Discovery Health's Brett Tromp Discusses Employee Health Metrics in Corporate Reporting

Leah Williams

Like any good Chief Financial Officer, Discovery Health’s Brett Tromp is focused on improving the bottom line. The global health insurance company, which has identified a clear correlation between an employee’s health and productivity, is leading the call for integrating workforce health metrics into the broader corporate accountability framework.
As Tromp explains it, this information is critical for consideration by shareholders and potential investors. "Currently, we have the triple bottom line, which is financial, social and environmental reporting, but we just feel there’s something missing," Tromp noted.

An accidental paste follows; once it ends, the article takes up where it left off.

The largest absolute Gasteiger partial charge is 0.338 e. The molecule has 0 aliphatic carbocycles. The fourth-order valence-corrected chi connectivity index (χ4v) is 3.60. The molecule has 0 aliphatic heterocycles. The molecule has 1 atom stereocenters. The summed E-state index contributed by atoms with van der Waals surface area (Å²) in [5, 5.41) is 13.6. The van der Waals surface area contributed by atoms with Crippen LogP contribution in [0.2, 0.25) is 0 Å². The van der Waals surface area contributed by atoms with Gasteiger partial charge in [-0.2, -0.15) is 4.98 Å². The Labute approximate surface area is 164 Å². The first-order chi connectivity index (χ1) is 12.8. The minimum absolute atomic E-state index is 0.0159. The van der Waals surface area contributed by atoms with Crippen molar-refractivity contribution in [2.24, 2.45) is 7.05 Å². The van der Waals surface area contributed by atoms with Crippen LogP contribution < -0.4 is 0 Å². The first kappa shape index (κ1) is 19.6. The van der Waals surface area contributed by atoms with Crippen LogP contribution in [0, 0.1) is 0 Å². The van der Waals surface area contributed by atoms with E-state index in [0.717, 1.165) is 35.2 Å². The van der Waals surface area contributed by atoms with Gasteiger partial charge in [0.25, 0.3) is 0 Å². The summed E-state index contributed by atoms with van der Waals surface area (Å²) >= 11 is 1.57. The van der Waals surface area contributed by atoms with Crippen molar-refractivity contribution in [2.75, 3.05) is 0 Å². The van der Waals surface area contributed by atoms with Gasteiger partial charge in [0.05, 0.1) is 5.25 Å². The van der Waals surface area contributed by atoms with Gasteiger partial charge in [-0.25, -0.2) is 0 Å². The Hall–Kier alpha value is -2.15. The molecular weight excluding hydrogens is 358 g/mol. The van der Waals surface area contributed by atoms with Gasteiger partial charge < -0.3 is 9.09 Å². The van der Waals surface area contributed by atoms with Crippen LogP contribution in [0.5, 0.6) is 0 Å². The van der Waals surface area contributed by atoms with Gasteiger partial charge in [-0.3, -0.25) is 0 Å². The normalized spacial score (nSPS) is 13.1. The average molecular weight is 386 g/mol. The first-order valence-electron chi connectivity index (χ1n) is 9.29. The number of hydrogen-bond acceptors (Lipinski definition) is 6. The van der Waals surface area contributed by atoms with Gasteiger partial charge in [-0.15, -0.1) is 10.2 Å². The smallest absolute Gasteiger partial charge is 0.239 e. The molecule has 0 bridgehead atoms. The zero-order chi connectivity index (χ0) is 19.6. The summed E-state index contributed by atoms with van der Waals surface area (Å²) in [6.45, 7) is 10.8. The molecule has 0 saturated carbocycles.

"The key part of the business is people and the productivity impact they have on the business. Fourth bottom line reporting adds a fourth pillar, which reports around employees’ productivity and health. As we’ve seen with other lines, if companies arent required to report on it, they sometimes don’t take it seriously."
"Being a health insurer, we were able to analyze the health records of our call center staff against their performance scores. We found a 16 percent increase in productivity amongst healthier employees."
The insurer’s 4th bottom-line reporting initiative has brought together top corporations, governments and NGOs, including Front Runners Discovery, IBM and Dow Chemical Company, PepsiCo, Unilever, and Partners Johannesburg Stock Exchange (JSE), and the South African Institute of Chartered Accountants (SAICA).
"We’ve received tremendous support from CFOs," noted Tromp. "This seemingly intangible benefit that couldn’t be measured on the balance sheet is actually very real and provides a quantifiable impact on the bottom line."